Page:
C character classification

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C character classification is an operation provided by a group of functions in the ANSI C Standard Library for the C programming language. These functions are used to test characters for membership in a particular class of characters, such as alphabetic characters, control characters, etc. Both single-byte, and wide characters are supported.[1]


Early C-language programmers working on the Unix operating system developed programming idioms for classifying characters into different types. For example, for the ASCII character set, the following expression identifies a letter, when its value is true:

('A' <= c && c <= 'Z') || ('a' <= c && c <= 'z')

As this may be expressed in multiple formulations, it became desirable to introduce short, standardized forms of such tests that were placed in the system-wide header file ctype.h.


Unlike the above example, the character classification routines are not written as comparison tests. In most C libraries, they are written as static table lookups instead of macros or functions.

For example, an array of 256 eight-bit integers, arranged as bitfields, is created, where each bit corresponds to a particular property of the character, e.g., isdigit, isalpha. If the lowest-order bit of the integers corresponds to the isdigit property, the code could be written as

#define isdigit(x) (TABLE[x] & 1)

Early versions of Linux used a potentially faulty method similar to the first code sample:

#define isdigit(x) ((x) >= '0' && (x) <= '9')

This can cause problems if the variable x has a side effect. For example, if one calls isdigit(x++) or isdigit(run_some_program()). It is not immediately evident that the argument to isdigit is evaluated twice. For this reason, the table-based approach is generally used.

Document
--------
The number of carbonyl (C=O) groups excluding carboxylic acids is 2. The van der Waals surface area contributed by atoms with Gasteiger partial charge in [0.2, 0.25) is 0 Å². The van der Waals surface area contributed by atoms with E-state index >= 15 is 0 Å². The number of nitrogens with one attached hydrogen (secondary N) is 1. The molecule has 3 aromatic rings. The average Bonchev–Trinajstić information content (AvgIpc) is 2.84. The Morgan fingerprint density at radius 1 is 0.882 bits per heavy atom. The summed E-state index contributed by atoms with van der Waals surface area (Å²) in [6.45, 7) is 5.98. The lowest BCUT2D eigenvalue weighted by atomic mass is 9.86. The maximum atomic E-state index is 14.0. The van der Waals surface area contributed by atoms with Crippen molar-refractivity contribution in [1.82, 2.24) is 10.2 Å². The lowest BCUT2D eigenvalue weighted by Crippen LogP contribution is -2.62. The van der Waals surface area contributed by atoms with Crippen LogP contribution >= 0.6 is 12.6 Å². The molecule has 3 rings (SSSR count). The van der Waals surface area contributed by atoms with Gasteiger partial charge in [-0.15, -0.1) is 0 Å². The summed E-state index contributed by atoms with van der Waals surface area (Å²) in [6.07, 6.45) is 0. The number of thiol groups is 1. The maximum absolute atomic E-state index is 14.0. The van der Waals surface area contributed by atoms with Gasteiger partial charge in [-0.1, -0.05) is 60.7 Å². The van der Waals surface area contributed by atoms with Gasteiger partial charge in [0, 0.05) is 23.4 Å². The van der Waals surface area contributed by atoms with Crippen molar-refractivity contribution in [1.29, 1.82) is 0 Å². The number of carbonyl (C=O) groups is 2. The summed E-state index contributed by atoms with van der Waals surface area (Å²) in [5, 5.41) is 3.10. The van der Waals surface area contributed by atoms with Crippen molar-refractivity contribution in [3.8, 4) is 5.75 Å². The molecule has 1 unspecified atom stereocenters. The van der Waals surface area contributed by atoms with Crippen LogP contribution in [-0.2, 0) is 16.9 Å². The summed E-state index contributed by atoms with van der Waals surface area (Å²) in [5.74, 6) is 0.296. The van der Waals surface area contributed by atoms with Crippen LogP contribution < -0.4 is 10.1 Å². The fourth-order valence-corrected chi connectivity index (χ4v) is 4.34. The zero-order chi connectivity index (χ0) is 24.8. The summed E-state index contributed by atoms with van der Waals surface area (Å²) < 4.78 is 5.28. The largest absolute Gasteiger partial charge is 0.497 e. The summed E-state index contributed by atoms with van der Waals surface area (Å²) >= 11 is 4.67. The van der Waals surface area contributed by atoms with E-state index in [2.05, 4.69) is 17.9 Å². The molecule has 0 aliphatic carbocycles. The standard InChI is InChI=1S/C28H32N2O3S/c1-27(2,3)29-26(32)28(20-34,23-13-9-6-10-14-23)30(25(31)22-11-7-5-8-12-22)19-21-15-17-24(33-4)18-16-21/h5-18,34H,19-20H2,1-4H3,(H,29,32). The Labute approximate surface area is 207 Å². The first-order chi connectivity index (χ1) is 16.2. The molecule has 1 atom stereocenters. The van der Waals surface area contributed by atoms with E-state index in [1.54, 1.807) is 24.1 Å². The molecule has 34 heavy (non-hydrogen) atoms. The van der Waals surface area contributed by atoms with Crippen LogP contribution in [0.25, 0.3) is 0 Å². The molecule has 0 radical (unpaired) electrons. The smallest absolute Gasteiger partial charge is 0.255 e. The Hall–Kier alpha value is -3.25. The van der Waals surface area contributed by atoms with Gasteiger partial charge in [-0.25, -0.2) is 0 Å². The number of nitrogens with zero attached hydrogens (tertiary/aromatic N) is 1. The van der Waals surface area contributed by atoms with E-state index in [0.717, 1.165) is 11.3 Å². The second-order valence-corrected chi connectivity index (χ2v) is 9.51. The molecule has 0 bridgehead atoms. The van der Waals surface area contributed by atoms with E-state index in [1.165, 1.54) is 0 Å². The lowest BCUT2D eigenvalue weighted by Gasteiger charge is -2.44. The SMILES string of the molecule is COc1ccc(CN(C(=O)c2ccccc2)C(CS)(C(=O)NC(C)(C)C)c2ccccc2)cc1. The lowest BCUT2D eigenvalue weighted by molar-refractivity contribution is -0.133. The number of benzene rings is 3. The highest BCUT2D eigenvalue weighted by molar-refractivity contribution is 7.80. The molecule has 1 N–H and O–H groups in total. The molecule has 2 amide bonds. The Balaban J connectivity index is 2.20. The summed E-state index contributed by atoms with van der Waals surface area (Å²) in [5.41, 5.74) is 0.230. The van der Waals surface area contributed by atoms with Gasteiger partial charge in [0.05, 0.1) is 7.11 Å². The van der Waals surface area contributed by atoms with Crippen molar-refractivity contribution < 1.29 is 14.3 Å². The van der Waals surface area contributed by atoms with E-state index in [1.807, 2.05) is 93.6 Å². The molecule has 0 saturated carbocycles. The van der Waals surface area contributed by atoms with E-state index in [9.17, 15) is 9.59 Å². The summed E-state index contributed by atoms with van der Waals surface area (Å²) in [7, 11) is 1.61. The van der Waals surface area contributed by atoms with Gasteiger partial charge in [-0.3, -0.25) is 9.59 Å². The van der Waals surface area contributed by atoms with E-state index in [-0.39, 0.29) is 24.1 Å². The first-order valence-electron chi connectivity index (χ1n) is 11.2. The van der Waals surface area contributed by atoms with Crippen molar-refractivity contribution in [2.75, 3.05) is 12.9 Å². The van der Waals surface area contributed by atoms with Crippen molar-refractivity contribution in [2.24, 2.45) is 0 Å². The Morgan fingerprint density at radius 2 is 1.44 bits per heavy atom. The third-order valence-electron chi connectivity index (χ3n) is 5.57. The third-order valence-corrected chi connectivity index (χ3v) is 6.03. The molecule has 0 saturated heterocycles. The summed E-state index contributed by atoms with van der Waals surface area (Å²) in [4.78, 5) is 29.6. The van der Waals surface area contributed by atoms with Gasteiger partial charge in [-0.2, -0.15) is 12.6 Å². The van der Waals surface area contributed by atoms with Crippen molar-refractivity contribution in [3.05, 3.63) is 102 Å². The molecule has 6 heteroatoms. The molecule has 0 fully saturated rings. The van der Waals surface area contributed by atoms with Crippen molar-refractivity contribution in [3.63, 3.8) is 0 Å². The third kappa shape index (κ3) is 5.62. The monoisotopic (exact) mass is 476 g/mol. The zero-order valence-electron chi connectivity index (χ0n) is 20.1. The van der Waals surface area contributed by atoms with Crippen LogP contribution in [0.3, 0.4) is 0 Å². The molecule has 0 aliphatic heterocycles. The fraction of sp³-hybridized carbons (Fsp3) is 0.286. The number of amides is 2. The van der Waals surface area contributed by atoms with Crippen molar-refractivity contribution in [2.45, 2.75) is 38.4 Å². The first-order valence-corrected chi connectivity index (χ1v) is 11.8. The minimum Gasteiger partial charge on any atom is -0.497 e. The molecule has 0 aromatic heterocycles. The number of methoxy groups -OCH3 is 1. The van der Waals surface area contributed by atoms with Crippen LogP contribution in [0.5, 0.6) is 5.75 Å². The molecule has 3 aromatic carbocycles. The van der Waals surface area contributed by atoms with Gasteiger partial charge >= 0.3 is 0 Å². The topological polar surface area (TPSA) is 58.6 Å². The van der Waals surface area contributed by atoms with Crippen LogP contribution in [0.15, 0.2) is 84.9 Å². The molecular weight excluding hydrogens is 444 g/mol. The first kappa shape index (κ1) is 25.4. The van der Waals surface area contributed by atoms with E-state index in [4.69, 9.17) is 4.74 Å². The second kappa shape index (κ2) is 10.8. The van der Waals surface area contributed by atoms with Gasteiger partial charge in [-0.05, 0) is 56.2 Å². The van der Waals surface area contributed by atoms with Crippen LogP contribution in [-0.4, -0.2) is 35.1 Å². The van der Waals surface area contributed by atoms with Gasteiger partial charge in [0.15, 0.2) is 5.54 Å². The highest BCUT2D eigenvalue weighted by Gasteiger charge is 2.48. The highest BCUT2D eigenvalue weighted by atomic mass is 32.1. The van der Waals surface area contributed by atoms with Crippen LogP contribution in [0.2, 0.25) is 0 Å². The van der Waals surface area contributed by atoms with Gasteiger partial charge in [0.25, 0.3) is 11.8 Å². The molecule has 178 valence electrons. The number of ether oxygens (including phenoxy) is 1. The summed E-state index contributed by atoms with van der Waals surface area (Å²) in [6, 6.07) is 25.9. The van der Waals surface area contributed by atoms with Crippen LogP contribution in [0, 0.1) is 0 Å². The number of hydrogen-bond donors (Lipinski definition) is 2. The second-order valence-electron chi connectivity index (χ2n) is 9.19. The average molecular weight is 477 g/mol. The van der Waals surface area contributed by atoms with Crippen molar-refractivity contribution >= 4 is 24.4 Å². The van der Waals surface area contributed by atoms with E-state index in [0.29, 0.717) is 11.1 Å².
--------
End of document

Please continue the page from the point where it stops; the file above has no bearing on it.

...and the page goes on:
Overview of functions

The functions that operate on single-byte characters are defined in ctype.h header file (cctype in C++). The functions that operate on wide characters are defined in wctype.h header file (cwctype in C++).

The classification is evaluated according to the effective locale.

isalnum iswalnum checks whether the operand is alphanumeric
isalpha iswalpha checks whether the operand is alphabetic
islower iswlower checks whether the operand is lowercase
isupper iswupper checks whether the operand is an uppercase
isdigit iswdigit checks whether the operand is a digit
isxdigit iswxdigit checks whether the operand is hexadecimal
iscntrl iswcntrl checks whether the operand is a control character
isgraph iswgraph checks whether the operand is a graphical character
isspace iswspace checks whether the operand is space
isblank iswblank checks whether the operand is a blank space character
isprint iswprint checks whether the operand is a printable character
ispunct iswpunct checks whether the operand is punctuation
tolower towlower converts the operand to lowercase
toupper towupper converts the operand to uppercase
N/A iswctype checks whether the operand falls into specific class
N/A towctrans converts the operand using a specific mapping
N/A wctype returns a wide character class to be used with iswctype
N/A wctrans returns a transformation mapping to be used with towctrans


  1. ^ ISO/IEC 9899:1999 specification (PDF). p. 193, § 7.4.

External links

By: Wikipedia.org
Edited: 2021-06-18 15:17:17
Source: Wikipedia.org